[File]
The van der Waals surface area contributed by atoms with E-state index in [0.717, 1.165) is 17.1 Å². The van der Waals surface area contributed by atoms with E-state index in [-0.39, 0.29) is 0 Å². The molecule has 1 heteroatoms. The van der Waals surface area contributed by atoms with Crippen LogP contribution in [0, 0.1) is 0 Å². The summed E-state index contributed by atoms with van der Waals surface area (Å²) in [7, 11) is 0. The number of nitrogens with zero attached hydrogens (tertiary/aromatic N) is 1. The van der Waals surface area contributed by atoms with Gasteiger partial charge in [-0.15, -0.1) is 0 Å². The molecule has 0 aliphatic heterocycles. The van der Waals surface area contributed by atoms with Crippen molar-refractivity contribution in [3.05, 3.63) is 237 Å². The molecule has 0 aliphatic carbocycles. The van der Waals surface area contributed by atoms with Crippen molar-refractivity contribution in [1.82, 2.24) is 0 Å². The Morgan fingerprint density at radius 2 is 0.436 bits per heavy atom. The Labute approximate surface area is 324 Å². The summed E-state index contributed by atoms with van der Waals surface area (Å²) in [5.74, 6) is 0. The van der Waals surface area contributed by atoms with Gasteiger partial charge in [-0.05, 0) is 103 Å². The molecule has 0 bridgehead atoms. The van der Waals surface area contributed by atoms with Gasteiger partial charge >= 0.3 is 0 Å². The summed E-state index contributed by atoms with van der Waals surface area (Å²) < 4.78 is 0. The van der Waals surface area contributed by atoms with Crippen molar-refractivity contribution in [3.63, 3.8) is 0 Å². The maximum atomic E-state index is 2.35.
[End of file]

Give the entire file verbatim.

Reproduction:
The van der Waals surface area contributed by atoms with E-state index in [0.717, 1.165) is 17.1 Å². The van der Waals surface area contributed by atoms with E-state index in [-0.39, 0.29) is 0 Å². The molecule has 1 heteroatoms. The van der Waals surface area contributed by atoms with Crippen LogP contribution in [0, 0.1) is 0 Å². The summed E-state index contributed by atoms with van der Waals surface area (Å²) in [7, 11) is 0. The number of nitrogens with zero attached hydrogens (tertiary/aromatic N) is 1. The van der Waals surface area contributed by atoms with Gasteiger partial charge in [-0.15, -0.1) is 0 Å². The molecule has 0 aliphatic heterocycles. The van der Waals surface area contributed by atoms with Crippen molar-refractivity contribution in [3.05, 3.63) is 237 Å². The molecule has 0 aliphatic carbocycles. The van der Waals surface area contributed by atoms with Crippen molar-refractivity contribution in [1.82, 2.24) is 0 Å². The Morgan fingerprint density at radius 2 is 0.436 bits per heavy atom. The Labute approximate surface area is 324 Å². The summed E-state index contributed by atoms with van der Waals surface area (Å²) in [5.74, 6) is 0. The van der Waals surface area contributed by atoms with Gasteiger partial charge in [-0.05, 0) is 103 Å². The molecule has 0 bridgehead atoms. The van der Waals surface area contributed by atoms with Gasteiger partial charge >= 0.3 is 0 Å². The summed E-state index contributed by atoms with van der Waals surface area (Å²) < 4.78 is 0. The van der Waals surface area contributed by atoms with Crippen molar-refractivity contribution in [3.63, 3.8) is 0 Å². The maximum atomic E-state index is 2.35.